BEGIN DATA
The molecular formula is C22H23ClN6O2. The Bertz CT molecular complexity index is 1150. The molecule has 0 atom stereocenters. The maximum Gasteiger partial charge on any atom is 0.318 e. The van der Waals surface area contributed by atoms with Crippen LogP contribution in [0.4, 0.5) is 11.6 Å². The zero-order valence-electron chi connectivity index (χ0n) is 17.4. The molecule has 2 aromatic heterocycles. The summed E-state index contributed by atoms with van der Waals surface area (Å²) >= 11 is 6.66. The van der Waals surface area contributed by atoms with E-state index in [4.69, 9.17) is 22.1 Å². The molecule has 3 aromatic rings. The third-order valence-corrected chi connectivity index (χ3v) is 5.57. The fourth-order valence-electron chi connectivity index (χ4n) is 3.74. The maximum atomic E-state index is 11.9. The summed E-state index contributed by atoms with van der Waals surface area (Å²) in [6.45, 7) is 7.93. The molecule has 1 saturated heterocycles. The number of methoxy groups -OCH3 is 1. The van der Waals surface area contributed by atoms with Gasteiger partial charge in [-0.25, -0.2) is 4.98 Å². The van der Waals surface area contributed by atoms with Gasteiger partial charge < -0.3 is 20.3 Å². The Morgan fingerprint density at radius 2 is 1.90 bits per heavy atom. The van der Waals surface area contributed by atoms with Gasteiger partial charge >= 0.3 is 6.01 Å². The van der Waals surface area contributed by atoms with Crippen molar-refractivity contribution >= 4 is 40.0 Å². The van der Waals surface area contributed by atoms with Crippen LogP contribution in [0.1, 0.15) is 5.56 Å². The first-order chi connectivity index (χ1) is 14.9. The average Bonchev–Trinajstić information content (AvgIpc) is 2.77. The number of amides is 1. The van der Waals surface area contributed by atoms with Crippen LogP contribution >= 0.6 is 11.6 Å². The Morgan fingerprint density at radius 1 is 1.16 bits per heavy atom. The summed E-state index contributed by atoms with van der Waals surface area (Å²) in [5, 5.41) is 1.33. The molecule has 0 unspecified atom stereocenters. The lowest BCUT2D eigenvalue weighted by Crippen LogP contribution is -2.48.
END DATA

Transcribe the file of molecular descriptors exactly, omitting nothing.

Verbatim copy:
The molecular formula is C22H23ClN6O2. The Bertz CT molecular complexity index is 1150. The molecule has 0 atom stereocenters. The maximum Gasteiger partial charge on any atom is 0.318 e. The van der Waals surface area contributed by atoms with Crippen LogP contribution in [0.4, 0.5) is 11.6 Å². The zero-order valence-electron chi connectivity index (χ0n) is 17.4. The molecule has 2 aromatic heterocycles. The summed E-state index contributed by atoms with van der Waals surface area (Å²) >= 11 is 6.66. The van der Waals surface area contributed by atoms with E-state index in [4.69, 9.17) is 22.1 Å². The molecule has 3 aromatic rings. The third-order valence-corrected chi connectivity index (χ3v) is 5.57. The fourth-order valence-electron chi connectivity index (χ4n) is 3.74. The maximum atomic E-state index is 11.9. The summed E-state index contributed by atoms with van der Waals surface area (Å²) in [6.45, 7) is 7.93. The molecule has 1 saturated heterocycles. The number of methoxy groups -OCH3 is 1. The van der Waals surface area contributed by atoms with Gasteiger partial charge in [-0.25, -0.2) is 4.98 Å². The van der Waals surface area contributed by atoms with Gasteiger partial charge < -0.3 is 20.3 Å². The Morgan fingerprint density at radius 2 is 1.90 bits per heavy atom. The van der Waals surface area contributed by atoms with Gasteiger partial charge >= 0.3 is 6.01 Å². The van der Waals surface area contributed by atoms with Crippen molar-refractivity contribution >= 4 is 40.0 Å². The van der Waals surface area contributed by atoms with Crippen LogP contribution in [0.1, 0.15) is 5.56 Å². The first-order chi connectivity index (χ1) is 14.9. The average Bonchev–Trinajstić information content (AvgIpc) is 2.77. The number of amides is 1. The van der Waals surface area contributed by atoms with Crippen LogP contribution >= 0.6 is 11.6 Å². The Morgan fingerprint density at radius 1 is 1.16 bits per heavy atom. The summed E-state index contributed by atoms with van der Waals surface area (Å²) in [5, 5.41) is 1.33. The molecule has 0 unspecified atom stereocenters. The lowest BCUT2D eigenvalue weighted by Crippen LogP contribution is -2.48.